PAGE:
Georgia College Front Page

Under 30: Helen Harris

 

Age: 26

Occupation: Publisher

Major at GC: English Literature/Minor in Business Administration

 

Why did you choose Georgia College?


Helen Harris is the founder and editor-in-chief of Bumble Beezus Books, a publishing company
that creates one-of-a-kind storybooks centered around original works-whether those are works
of art, writings, memories, or a combination of the three

I transferred to Georgia College after my freshman year at the University of North Georgia in Dahlonega. Initially, the primary reason for my transfer was to run at a collegiate level (UNG had discontinued its cross country team right before I began college in the fall, and I was looking forward to running with the team as a walk-on member). I ran on Georgia College’s team for one season, Fall 2011.

 

Georgia College has always been close to hometown of Sandersville, GA, so I always thought I was familiar with it. I was wrong. Once I had the orientation tour that summer before my sophomore year, I was immediately excited to continue the rest of my college years on such a beautiful campus with excellent facilities and faculty.

 

Did you have a favorite professor or class?

I honestly found all of my literature classes fascinating, as I enjoyed the reading aspect and analyzing the text. However, one class that stands out to this day is the Flannery O’Conner course with Dr. Gentry because all the short stories were so outrageous, vivid, and truly unlike anything I’d ever read before and always made for great class discussion.

 

What is your favorite Georgia College memory?

One of my favorite memories is being a founding member of Alpha Omicron Pi. It was really like starting up a small business. It was such a unique experience and gave me the opportunity to experience Greek Life at a later stage in my college career.

 


These are a few of the books that Bumble Beezus Books has published

What got you interested about the career you do now?

The experience I garnered from my internships and freelance writing, coupled with my love for art, is what ultimately steered me to launch Bumble Beezus Books. Since about 2013, I knew I wanted to start some sort of business. It took a while to figure out what made sense, but one day I was brainstorming what I loved to do: Art. Reading. Writing. Storytelling. I could put those together somehow. It took a few months of reworking the concept of course, and I had my doubts as to if I really knew what I was doing. But my doubts were put to rest when my entrepreneurship professor at The Citadel told our class one day in lecture, “Do what you know.” I know publishing and am able to put an intensely creative, personalized twist on the customer experience. This is my career.

 

What is the best part about your career?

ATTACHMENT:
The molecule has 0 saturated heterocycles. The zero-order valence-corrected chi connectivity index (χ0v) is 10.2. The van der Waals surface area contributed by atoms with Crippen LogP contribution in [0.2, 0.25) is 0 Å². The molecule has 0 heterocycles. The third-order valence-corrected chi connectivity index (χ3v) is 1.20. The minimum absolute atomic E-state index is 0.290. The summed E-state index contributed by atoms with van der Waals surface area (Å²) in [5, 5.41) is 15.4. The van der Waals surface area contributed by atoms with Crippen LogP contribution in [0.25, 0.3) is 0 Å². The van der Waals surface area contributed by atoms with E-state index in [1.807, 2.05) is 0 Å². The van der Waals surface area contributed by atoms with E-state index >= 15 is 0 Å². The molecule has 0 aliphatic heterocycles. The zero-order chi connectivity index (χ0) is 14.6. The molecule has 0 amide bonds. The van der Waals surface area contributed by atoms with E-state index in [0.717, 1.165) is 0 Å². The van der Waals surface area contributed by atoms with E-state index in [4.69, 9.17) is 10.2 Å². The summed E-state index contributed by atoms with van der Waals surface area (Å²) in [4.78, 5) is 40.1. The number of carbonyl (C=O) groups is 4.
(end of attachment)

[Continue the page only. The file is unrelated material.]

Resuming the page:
My favorite part of our publishing process is presenting a finished storybook to a customer. Because everything we do is custom, I am able to help individuals/parents create beautiful storybook keepsakes that truly mean something and capture specific moments in time (i.e., how a child might think/speak accompanied by his/her artwork). I love the creative process, building stories off of the artwork I receive, helping the children create artwork if needed, and being involved as much or as little as the client wants me to be. Making the storybook a one-of-a-kind product and experience is my ultimate goal at Bumble Beezus Books, and I’m here to help in any way.

 

How has your education at Georgia College helped you become who you are today?

Georgia College was the liberal arts community I needed while attaining my undergrad; it had all the necessary components of a welcoming environment, a decent-sized student body (coming from a tiny high school, it was huge to me), and numerous ways to get involved on campus and in the community. I was able to gradually branch out from labeling myself as the “transfer student who has already missed out on everything” to finding my way into a few organizations, meeting people I never would have thought to meet before, and push myself to pursue new opportunities. I broke out of my mold and became a new, better version of myself.

 


Helen gets a lot of inspiration, including the name and logo for her company, from her dog Beezus

What advice do you have for students close to graduating?

Don’t let a certain mold for your major define your ultimate career choice. Get out there and intern, volunteer, work, travel—whatever it is that you need to do. Scatter those experiences throughout your undergrad. I had several (6) internships and wrote freelance as well. These experiences helped me to understand where my strengths were, to build a substantial portfolio and gain strong references going out into the workforce, and also feel a sense of confidence in my craft.

Instagram: @bumblebeezusbooks

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